This article was originally published at WireTap magazine.
February 17, 2009
Carmen Berkley pays $900 every month in student loan debt. That’s more than many recent college grads pay in rent.
When she was in college, Berkley began to see the cost of tuition as the biggest obstacle to higher education for students from moderate- and low-income families. That’s why she got involved with the United States Students Association. USSA is the oldest national student-led organization dedicated to students’ interests. In the wake of a historic election, the organization has focused on increasing access to higher education by fighting tuition hikes and lobbying for more forgiving financial aid legislation.
Now, just a year after graduating from college, 23-year-old Berkley is the president of USSA. She says it’s a brand new day for student issues. “Now that so many people came out and voted, we can hold [our elected officials] accountable,” she says. If she’s right, that could mean significant strides in higher education accessibility–the kind of hope many students need now more than ever.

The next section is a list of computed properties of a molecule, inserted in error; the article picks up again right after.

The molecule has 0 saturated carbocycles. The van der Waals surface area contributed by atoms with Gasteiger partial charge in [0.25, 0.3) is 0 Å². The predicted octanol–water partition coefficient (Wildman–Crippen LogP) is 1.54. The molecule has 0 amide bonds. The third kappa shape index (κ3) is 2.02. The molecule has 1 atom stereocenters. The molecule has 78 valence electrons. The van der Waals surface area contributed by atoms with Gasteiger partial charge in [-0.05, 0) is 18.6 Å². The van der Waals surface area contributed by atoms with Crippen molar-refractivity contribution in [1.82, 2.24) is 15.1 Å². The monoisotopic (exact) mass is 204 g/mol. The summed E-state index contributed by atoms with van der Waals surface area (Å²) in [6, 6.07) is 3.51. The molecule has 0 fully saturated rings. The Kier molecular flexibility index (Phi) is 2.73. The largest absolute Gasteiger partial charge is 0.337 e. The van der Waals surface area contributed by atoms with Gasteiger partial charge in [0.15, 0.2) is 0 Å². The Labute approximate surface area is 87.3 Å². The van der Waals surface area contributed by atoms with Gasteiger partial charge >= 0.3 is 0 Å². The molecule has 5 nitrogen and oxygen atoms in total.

Under the dark cloud of economic recession, states have slashed budgets across the board, resulting in the sharpest tuition hikes in years. Many students’ college futures are becoming more and more uncertain.
This has only been compounded by the serious hurdles financial aid has faced over the past eight years, says Berkley. “Higher education hasn’t been on anyone’s top priority list,” she says. “Most of our programs have been on the chopping block or underfunded” since well before the current recession.
Under the Bush administration, Berkley felt that trying to build a relationship between student groups and the government was a lost cause. “There was absolutely no communication coming from the White House talking to us about what we care about.”
The Obama administration says things will be different and that it will make higher education a priority. One initiative the president has discussed is a tax credit giving students $4,000 in tuition in exchange for 100 hours of community service. “We think that’s a great program,” says Berkley, “but there are a lot of other programs that have not been funded at all.”